Menopause Myths


In our western, ageist culture, menopause is considered to be a deficiency disease.


Medicalizing (is there even such a word?) menopause would be like treating puberty as if it were a disease.


Despite the fact that puberty can be a difficult time for the teenager as well as the rest of the family, we realize that it’s a transition from childhood to young adulthood.  Teenager aren’t considered to be suffering from a deficiency of courtesy, respect for parental authority or treated for a surfeit of hormones!


Why then, is menopause treated so differently?  Why do women not allow themselves the freedom to appreciate that they are making a transition once more.  Why does our medical system want to medicate women in order for them to stay ‘girlish’ and more importantly, why do women fall for that crap!


We fall for it because we live in a world where despite many advances in the rights of women have been made, the patriarchy still rules.  We live in a culture that reveres youth and denigrates ageing.  Men are still considered sexy and powerful well into their sixties and seventies whereas woman are just considered to be old.


We’ve been duped.  We’ve bought into the following myths:


1.  When you go through menopause you stop producing estrogen and progesterone completely.


While it’s true that the ovaries stop production estrogen and progesterone, hormones made by the adrenal gland can be converted into estrogen in fat and other tissues.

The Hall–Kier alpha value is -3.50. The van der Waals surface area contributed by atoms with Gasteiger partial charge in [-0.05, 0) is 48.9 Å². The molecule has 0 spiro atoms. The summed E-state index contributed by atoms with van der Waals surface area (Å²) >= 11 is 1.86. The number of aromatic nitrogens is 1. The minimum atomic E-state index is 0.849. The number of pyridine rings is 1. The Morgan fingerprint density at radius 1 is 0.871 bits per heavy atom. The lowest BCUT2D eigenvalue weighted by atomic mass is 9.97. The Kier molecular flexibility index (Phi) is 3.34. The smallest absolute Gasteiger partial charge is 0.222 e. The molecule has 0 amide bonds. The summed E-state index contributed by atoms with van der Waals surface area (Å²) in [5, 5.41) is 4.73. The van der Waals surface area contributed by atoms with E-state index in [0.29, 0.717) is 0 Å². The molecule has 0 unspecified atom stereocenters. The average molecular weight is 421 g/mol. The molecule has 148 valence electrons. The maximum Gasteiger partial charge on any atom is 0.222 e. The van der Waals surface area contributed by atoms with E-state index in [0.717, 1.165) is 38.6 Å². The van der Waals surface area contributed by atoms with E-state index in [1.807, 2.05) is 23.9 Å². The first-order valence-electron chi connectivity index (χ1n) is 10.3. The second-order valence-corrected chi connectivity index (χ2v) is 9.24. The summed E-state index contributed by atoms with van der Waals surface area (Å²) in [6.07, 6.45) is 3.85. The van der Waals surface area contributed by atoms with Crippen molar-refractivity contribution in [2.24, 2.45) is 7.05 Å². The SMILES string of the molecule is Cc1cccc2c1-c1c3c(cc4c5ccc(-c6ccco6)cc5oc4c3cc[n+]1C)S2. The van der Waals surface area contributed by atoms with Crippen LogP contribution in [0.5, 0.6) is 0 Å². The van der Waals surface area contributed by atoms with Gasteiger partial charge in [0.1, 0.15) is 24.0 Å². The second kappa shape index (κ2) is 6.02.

Our environmental exposure to estrogen like compounds called xenoestrogens.  Women often have low blood levels of estrogen but high saliva and tissue levels.  Too much estrogen can cause similar symptoms as too little estrogen.


Also the number of androgenic (male sex hormones) double during menopause. This makes women more assertive and less likely to put up with crap.


These androgenic hormones can be made via the adrenals, the skin, muscle tissue, the brain, the pineal gland, hair follicles and body fat.


As ovarian production falls, so other sites takes over.  Androgens themselves can act as weak estrogens.


Stronger adrenals and better general nutrition eases the transition into menopause.




Many women enter menopause in a state of nutritional and emotional depletion and that makes transition more difficult.


The amount of androgen produced form the other organs in the body depends on how many building blocks for these molecules are available in those organs and on nutritional status.


The liver is also a major site of androgen metabolism so liver health is important.


Interestingly testosterone secretion by the ovary is the same in women who have gone through menopause as it is in younger women.  This blows the idea that you may as well remove your ovaries since you no longer need them, right out of the water!


Progesterone can be produced in small amounts by the adrenals and can be produced in fatty tissue and liver.


Progesterone levels can be decreased by alcohol consumption and stress.


2.  Having bad symptoms during menopause is normal.


As mentioned above, your nutritional status, the health of your adrenals, the health of your liver and your general levels of stress are all important predictors of how well you’ll made the transition through menopause.


Most of the symptoms of menopause such as hot flushes, irritability, insomnia, brain fog, weight gain etc.  can be linked to chronic inflammation.